The price of ‘youth’

Published February 10, 2021
The writer is an attorney teaching constitutional law and political philosophy.
The writer is an attorney teaching constitutional law and political philosophy.

IT is not exactly a new trend, but it is newly widespread. Over the past decade the world had seen women’s faces chiselled and carved to build better noses and more defined chins. Lines have been filled with fat from the belly and eyebrows lifted by similar techniques.

The aging starlets of Hollywood and the smiles that stare back from popular reality shows sport a near indistinguishable look: wildly puffy lips, eyes drowning in all the newly plumped flesh, noses reshaped and bosoms amplified. One would think that the visibly artificial nature of this look would be a turn-off, an argument against women getting such procedures done on themselves — but that would be wrong.

What’s good for Hollywood and the rich housewives of New York is, of course, welcomed with open arms in Pakistan. The first slew of Botox Begums included the very wealthy women who summered in London or New York and were able to access the procedures secretly enough. Their plumped cheeks and tightened skin attracted attention no doubt, but it remained a matter of conjecture — did she or didn’t she, the whisperers would wonder when confronted by the newly youthful visage of this or that society wife. For the very rich, one could conclude, youth was forever.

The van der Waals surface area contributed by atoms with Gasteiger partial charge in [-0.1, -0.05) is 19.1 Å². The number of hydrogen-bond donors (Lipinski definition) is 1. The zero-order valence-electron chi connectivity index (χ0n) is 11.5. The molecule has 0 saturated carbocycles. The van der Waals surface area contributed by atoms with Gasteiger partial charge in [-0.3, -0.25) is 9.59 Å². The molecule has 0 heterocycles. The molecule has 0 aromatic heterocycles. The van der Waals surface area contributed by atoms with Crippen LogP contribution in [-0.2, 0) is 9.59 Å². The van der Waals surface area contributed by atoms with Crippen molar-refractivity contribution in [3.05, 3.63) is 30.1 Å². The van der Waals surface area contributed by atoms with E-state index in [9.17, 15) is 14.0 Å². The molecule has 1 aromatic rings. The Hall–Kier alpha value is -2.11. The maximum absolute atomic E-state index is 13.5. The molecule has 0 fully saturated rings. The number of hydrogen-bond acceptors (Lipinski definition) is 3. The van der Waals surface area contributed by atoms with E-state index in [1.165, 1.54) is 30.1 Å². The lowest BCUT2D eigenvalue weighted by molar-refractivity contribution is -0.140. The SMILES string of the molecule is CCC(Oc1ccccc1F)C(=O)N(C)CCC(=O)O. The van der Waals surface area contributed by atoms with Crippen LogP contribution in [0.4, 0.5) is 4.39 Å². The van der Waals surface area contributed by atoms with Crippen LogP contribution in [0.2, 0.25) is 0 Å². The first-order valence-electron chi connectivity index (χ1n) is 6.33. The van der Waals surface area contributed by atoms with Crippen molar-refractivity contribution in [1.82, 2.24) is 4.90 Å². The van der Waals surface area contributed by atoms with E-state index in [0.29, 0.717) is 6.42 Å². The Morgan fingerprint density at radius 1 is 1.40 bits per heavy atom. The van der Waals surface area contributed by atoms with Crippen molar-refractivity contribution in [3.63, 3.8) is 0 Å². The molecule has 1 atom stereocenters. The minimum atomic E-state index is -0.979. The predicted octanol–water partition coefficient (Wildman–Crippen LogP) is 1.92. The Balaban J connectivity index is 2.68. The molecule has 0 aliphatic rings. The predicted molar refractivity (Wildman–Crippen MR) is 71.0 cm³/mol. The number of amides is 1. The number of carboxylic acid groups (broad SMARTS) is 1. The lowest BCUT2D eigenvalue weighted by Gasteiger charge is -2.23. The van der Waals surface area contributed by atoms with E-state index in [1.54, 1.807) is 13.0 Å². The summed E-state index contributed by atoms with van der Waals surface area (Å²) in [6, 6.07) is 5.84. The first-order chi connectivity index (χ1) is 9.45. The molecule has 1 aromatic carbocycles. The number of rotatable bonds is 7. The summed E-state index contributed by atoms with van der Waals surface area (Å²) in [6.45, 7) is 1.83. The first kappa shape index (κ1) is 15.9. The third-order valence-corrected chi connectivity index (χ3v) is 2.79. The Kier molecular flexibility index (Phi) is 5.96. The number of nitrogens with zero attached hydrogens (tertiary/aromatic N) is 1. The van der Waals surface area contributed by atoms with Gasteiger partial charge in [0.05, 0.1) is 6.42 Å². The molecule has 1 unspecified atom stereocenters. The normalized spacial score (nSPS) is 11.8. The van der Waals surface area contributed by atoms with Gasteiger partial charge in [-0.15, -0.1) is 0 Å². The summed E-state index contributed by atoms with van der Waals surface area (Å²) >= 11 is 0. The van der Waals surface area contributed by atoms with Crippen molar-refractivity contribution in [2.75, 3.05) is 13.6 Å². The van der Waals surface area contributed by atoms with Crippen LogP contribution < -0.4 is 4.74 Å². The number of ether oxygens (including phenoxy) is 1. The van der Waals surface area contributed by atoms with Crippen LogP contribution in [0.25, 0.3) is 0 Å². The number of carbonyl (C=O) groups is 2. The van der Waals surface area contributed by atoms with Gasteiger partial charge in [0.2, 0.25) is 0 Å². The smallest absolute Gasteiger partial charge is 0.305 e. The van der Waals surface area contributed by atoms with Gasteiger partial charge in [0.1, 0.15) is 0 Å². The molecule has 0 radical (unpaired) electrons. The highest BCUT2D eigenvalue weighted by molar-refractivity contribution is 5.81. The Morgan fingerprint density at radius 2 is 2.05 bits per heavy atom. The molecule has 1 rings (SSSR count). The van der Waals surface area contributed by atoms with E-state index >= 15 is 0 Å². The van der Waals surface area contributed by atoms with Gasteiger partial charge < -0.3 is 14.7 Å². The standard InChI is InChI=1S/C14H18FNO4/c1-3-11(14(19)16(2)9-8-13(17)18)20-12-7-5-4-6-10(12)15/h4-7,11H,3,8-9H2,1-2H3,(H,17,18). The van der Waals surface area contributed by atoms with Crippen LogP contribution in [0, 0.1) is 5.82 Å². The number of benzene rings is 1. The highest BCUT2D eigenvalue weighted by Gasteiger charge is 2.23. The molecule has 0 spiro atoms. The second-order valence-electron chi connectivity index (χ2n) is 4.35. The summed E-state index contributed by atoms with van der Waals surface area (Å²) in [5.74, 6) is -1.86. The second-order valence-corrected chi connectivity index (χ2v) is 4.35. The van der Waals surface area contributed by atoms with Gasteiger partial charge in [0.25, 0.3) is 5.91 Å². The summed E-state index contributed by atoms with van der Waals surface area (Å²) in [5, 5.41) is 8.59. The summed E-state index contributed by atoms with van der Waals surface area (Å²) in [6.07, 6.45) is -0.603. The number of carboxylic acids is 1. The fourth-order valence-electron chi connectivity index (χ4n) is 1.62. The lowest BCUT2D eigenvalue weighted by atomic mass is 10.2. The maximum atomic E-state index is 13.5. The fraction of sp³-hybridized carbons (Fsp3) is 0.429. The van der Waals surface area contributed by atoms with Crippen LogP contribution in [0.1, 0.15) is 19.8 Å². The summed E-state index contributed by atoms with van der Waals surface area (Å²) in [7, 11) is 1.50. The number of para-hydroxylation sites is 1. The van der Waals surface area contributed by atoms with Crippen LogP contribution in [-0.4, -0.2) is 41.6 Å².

What’s good for Hollywood and the rich housewives of New York is, of course, welcomed with open arms in Pakistan.

Those were the old days. It is now possible for the barely rich and even the not-so-rich women of Pakistan to become a Botox Begum. Clinics administering any one of the many brands of collagen or Botox fillers first popped up in the fancy areas of Karachi and Lahore and they have now spread just about everywhere. The cleverest ones are adept at using their patients as advertisements. I know of ladies-only teas and brunches where the hostess arranges for an aesthetician to come and provide Botox injections for all her friends. To encourage this sort of fad promotion, the owners of these variously titled beauty or spa or aesthetic clinics hold similar events themselves, so that their existing and would-be patients can meet and mingle.

Once a begum of whatever means has saved up the cash from her household expenses, borrowed it from a friend or coaxed it out of her husband she can be a patient. And once a patient forever a patient, or at least that is the intention of many of these clinics.

A lady who purchases an initial filler package can then be sold perhaps a nose restructuring or a chin redefinition. The slightly pudgy can be talked into getting intravenous infusions of vitamins etc that allegedly increase the metabolism. Then there are the treatments that speak to Pakistani society’s particular insecurities. One startling one that I saw was called ‘lip lightening’ in which purplish tinge of lips could be whitened by a permanent tattoo.